Nausea & Vomiting in Pregnancy

Nausea and vomiting in pregnancy (NVP) is very common, affecting 80% of women. It also goes by the misnomer “morning sickness” - it can happen at any time of the day, or night. For some women NVP can be mild and more of a nuisance, but for others it can end up being severely debilitating resulting in prolonged hospitalization. While we do not know exactly what causes NVP, it likely relates to a sensitivity to the placental hormone hCG, but other hormones have been suggested. It is more common with twins but can certainly occur with only one fetus. For most women affected by NVP, it is relatively self-limiting, usually resolving by early in the 2nd trimester. However, up until that happens it can be miserable.

NVP has made the headlines in the last couple of days because Kate Middleton, wife of Prince William, has been hospitalized with a severe form of NVP called Hyperemesis Gravidarum, which affects about 1% of all women. This condition often requires prolonged hospitalization, IV hydration and medication and sometimes, if it is very prolonged, nutritional support.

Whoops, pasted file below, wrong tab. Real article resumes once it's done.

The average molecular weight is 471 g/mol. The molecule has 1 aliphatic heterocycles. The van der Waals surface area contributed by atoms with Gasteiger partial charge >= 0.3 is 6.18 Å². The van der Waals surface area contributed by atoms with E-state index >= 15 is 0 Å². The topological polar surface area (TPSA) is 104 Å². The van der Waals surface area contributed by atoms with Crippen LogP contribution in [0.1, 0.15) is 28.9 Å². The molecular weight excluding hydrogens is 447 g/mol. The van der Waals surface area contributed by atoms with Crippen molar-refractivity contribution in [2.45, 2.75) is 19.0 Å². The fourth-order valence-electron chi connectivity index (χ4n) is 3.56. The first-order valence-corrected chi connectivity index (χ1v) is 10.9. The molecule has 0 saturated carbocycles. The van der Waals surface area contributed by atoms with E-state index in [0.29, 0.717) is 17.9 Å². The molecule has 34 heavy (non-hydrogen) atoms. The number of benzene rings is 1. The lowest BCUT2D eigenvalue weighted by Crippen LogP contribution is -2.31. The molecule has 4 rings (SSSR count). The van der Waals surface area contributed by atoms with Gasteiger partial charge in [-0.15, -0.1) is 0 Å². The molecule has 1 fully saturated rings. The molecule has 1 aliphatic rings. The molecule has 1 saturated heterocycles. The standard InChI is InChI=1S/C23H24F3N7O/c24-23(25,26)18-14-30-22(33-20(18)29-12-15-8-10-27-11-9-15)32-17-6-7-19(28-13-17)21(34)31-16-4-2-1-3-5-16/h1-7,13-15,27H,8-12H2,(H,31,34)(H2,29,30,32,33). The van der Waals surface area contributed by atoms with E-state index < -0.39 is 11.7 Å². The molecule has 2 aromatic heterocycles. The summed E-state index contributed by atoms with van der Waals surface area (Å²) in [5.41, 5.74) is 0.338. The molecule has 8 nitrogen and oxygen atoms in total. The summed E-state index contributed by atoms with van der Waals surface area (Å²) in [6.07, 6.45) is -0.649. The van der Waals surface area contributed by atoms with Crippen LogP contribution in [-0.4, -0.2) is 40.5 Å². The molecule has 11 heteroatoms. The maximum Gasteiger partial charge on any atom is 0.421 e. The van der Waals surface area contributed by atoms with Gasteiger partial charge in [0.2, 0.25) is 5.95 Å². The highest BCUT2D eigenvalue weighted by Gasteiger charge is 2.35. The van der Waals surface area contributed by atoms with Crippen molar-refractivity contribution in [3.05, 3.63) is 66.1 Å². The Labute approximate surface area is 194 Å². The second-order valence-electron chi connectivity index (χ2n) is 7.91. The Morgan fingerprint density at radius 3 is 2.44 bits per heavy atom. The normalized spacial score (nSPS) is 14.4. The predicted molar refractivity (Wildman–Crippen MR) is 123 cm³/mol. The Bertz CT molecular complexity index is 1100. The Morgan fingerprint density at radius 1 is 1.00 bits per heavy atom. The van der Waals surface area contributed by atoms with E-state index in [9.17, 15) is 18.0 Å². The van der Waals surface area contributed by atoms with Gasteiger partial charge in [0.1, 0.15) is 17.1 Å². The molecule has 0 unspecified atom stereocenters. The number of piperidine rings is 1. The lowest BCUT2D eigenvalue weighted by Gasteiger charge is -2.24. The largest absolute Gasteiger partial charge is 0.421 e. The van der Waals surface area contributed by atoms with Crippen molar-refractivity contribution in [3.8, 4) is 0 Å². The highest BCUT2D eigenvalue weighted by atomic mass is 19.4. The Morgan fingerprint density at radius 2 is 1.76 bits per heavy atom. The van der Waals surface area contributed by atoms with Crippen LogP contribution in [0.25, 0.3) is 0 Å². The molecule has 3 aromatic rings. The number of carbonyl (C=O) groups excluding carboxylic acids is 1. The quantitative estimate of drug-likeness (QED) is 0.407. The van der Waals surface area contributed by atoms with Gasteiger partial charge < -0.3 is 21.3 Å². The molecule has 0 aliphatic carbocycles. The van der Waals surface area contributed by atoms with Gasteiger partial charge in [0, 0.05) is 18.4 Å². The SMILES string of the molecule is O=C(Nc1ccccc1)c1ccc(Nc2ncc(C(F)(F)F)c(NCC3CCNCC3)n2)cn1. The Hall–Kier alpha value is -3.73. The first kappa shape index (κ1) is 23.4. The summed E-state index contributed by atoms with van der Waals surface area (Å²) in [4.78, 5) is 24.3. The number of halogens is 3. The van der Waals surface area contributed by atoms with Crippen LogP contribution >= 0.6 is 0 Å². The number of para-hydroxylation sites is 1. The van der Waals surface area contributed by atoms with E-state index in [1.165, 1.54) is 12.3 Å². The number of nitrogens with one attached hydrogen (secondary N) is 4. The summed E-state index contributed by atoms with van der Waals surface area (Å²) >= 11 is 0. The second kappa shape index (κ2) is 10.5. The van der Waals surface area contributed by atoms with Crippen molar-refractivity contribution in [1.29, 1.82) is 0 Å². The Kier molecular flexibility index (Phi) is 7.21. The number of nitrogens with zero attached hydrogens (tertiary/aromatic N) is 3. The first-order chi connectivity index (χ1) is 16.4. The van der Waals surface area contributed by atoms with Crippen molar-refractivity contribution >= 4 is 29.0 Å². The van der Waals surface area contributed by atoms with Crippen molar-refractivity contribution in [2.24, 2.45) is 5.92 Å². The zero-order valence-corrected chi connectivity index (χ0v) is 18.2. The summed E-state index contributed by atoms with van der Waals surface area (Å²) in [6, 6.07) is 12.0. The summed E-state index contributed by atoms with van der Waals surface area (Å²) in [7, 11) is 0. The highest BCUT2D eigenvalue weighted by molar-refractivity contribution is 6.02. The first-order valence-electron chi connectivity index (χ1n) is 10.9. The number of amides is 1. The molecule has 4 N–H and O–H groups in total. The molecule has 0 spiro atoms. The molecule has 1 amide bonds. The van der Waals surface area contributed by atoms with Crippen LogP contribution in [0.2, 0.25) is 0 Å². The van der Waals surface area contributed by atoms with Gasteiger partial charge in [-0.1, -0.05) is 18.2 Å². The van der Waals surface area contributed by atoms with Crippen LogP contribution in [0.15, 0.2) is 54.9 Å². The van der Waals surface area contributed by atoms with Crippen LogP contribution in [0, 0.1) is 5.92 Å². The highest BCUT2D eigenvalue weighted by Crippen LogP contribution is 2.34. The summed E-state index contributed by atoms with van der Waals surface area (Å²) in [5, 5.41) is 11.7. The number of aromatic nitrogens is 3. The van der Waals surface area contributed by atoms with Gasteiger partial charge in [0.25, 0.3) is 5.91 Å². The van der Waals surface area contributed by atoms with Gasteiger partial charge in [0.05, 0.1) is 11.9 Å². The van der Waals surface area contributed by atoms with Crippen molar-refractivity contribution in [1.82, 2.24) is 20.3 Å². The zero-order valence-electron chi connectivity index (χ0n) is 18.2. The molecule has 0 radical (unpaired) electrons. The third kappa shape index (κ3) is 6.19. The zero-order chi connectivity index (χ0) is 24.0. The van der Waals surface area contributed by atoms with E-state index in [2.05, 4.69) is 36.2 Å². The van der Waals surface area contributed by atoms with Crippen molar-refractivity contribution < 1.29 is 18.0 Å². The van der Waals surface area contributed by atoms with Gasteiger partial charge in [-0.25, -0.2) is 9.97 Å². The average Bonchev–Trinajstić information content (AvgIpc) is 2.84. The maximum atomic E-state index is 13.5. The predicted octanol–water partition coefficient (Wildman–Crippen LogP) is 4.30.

There are many fallacies about NVP. Some media articles have suggested that it is evidence of Kate rejecting her fetus (NOT true), or that it is a marker of a healthy pregnancy (NOT true…she might have a health pregnancy but having NVP doesn’t tell us that. In fact, women who have a molar pregnancy where there is no fetus but have a placenta that has gone wrong can have severe NVP). Some have even hinted that she is somehow faking it, which - considering the level of media attention her hospital visit has caused - is doubtful. NVP is a common condition that women often suffer through quietly. There are safe options available to treat NVP, but they tend to work better if started before the signs and symptoms get to the severe stage. If you or someone you know is affected by any degree of NVP, contact your health care provider to talk about what treatment options might be appropriate. Read our section on nausea and vomiting during pregnancy for more information on medical and non-medical ways to deal with NVP.